It is quite clear that, in order to acquire jurisdiction to order and proceed with the work, it is essential that the resolution that the Board of Supervisors intend to cause the work to be done shall be published as required by the statute. The only defense set up in the answer is " that the publication of the notice of intention was made in the following daily newspapers only, to wit: The Daily Exminer, the San Francisco Chronicle, and the Abend Post; that the publication in the Chronicle commenced on a Tuesday and was continued through the week and the subsequent week, with the exception that the same was not published on the intervening Monday; that the Abend Post is a German paper printed in the German language; that the resolution was printed for ten successive days, Sundays and non-judicial days excepted, therein, in the English language, and not in the German language." A demurrer was sustained to the answer, and the defendant declining to amend, a final judgment was entered for the plaintiff, from which the defendant appeals.

         The defendant contends that the publication in the Chronicle was insufficient, because of the omission to publish the resolution on the Monday which intervened between the first and last publication. But the answer admits the Chronicle was a daily newspaper, and that the publication was made for ten days exclusive of the intervening Sunday and Monday. From the allegations of the answer it is to be inferred that, according to its usual course of business, the Chronicle was issued every day of the week except Monday. If this be so it was a " daily" newspaper in the sense of the statute, which employs the term " daily newspaper" in contradistinction to the term " weekly," " semi-weekly," or " triweekly" newspapers. The term was used and is to be understood in its usual popular sense; and in this sense it is clear that a paper which, according to its usual custom, is published every day of the week except one, is a daily paper. Otherwise, a paper which is published every day except Sunday would not be a daily paper. The term, in its popular sense, does not admit of this construction. We are, therefore, of opinion, that the publication in the Chronicle was sufficient.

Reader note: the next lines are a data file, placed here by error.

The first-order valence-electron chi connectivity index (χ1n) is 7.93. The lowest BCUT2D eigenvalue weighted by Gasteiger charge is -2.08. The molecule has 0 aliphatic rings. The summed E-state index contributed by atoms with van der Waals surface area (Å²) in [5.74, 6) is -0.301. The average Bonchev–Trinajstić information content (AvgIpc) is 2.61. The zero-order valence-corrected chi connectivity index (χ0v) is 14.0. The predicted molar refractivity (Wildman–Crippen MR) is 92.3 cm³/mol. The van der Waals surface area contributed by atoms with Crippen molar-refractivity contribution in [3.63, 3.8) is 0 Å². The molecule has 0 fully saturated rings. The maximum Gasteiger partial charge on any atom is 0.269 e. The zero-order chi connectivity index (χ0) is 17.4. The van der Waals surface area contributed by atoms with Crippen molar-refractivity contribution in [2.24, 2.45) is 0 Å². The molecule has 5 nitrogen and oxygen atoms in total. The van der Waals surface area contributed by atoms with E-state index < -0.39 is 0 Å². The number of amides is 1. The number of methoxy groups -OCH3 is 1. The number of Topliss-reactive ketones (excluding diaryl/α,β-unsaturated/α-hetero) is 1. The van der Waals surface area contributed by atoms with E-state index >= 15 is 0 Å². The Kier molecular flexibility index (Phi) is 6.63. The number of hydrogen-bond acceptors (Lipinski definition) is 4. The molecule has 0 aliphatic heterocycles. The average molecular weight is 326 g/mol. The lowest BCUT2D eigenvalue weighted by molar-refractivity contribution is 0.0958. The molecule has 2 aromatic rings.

The only objection urged against the publication in the Abend Post is that the paper was printed and published in the German language, whilst the resolution was printed therein in the English language. The statute does not specify in what language the paper must be printed. Its only requirement is that it shall be a " daily newspaper; " and in view of the fact that our population is composed largely of persons of different nationalities, it may be that the Legislature intended to confer upon the Board of Supervisors the right to exercise its sound discretion in respect to the propriety of publishing the notice in a paper largely read by a considerable portion of our foreign population. But however this may be, we have no power to engraft upon the statute a new provision requiring the publication to be made in a newspaper printed in a particular language. The publication was, therefore, sufficient.

         The counsel for the defendant also raises the point that it was not within the constitutional power of the Legislature to prescribe the requirements of a complaint in this class of actions. But we apprehend the counsel does not seriously urge this point, after the admission in his reply brief that " after the most thorough investigation of all the works on constitutional law and of the latest digests, there can be found no law limiting the powers of the Legislature to regulate the pleadings" in cases like the present.

         Judgment affirmed.

Summaries of

Richardson v. Tobin

Supreme Court of California
Oct 1, 1872
45 Cal. 30 (Cal. 1872)
Case details for

Richardson v. Tobin

Case Details


Court:Supreme Court of California

Date published: Oct 1, 1872


45 Cal. 30 (Cal. 1872)